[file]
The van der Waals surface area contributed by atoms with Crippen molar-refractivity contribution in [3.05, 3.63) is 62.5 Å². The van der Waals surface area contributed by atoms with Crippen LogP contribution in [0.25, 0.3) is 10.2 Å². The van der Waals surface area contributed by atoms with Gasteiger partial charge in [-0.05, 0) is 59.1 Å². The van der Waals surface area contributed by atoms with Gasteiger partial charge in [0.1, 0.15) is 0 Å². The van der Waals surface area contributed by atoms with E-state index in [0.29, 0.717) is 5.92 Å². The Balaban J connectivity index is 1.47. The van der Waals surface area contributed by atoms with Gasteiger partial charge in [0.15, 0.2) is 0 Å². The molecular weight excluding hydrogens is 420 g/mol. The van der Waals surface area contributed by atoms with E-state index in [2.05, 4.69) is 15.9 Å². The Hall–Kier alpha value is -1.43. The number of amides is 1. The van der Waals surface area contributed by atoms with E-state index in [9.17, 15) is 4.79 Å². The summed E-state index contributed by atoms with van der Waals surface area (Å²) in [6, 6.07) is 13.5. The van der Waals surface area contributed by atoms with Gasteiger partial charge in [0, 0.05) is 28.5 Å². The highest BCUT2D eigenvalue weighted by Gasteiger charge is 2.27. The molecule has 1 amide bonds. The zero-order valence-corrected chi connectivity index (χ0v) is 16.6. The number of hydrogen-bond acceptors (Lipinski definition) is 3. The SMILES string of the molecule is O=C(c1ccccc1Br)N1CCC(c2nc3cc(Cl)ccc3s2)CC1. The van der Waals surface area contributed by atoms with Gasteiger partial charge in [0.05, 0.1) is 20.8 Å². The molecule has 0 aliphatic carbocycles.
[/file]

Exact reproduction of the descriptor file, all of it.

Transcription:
The van der Waals surface area contributed by atoms with Crippen molar-refractivity contribution in [3.05, 3.63) is 62.5 Å². The van der Waals surface area contributed by atoms with Crippen LogP contribution in [0.25, 0.3) is 10.2 Å². The van der Waals surface area contributed by atoms with Gasteiger partial charge in [-0.05, 0) is 59.1 Å². The van der Waals surface area contributed by atoms with Gasteiger partial charge in [0.1, 0.15) is 0 Å². The van der Waals surface area contributed by atoms with E-state index in [0.29, 0.717) is 5.92 Å². The Balaban J connectivity index is 1.47. The van der Waals surface area contributed by atoms with Gasteiger partial charge in [0.15, 0.2) is 0 Å². The molecular weight excluding hydrogens is 420 g/mol. The van der Waals surface area contributed by atoms with E-state index in [2.05, 4.69) is 15.9 Å². The Hall–Kier alpha value is -1.43. The number of amides is 1. The van der Waals surface area contributed by atoms with E-state index in [9.17, 15) is 4.79 Å². The summed E-state index contributed by atoms with van der Waals surface area (Å²) in [6, 6.07) is 13.5. The van der Waals surface area contributed by atoms with Gasteiger partial charge in [0, 0.05) is 28.5 Å². The highest BCUT2D eigenvalue weighted by Gasteiger charge is 2.27. The molecule has 1 amide bonds. The zero-order valence-corrected chi connectivity index (χ0v) is 16.6. The number of hydrogen-bond acceptors (Lipinski definition) is 3. The SMILES string of the molecule is O=C(c1ccccc1Br)N1CCC(c2nc3cc(Cl)ccc3s2)CC1. The van der Waals surface area contributed by atoms with Gasteiger partial charge in [0.05, 0.1) is 20.8 Å². The molecule has 0 aliphatic carbocycles.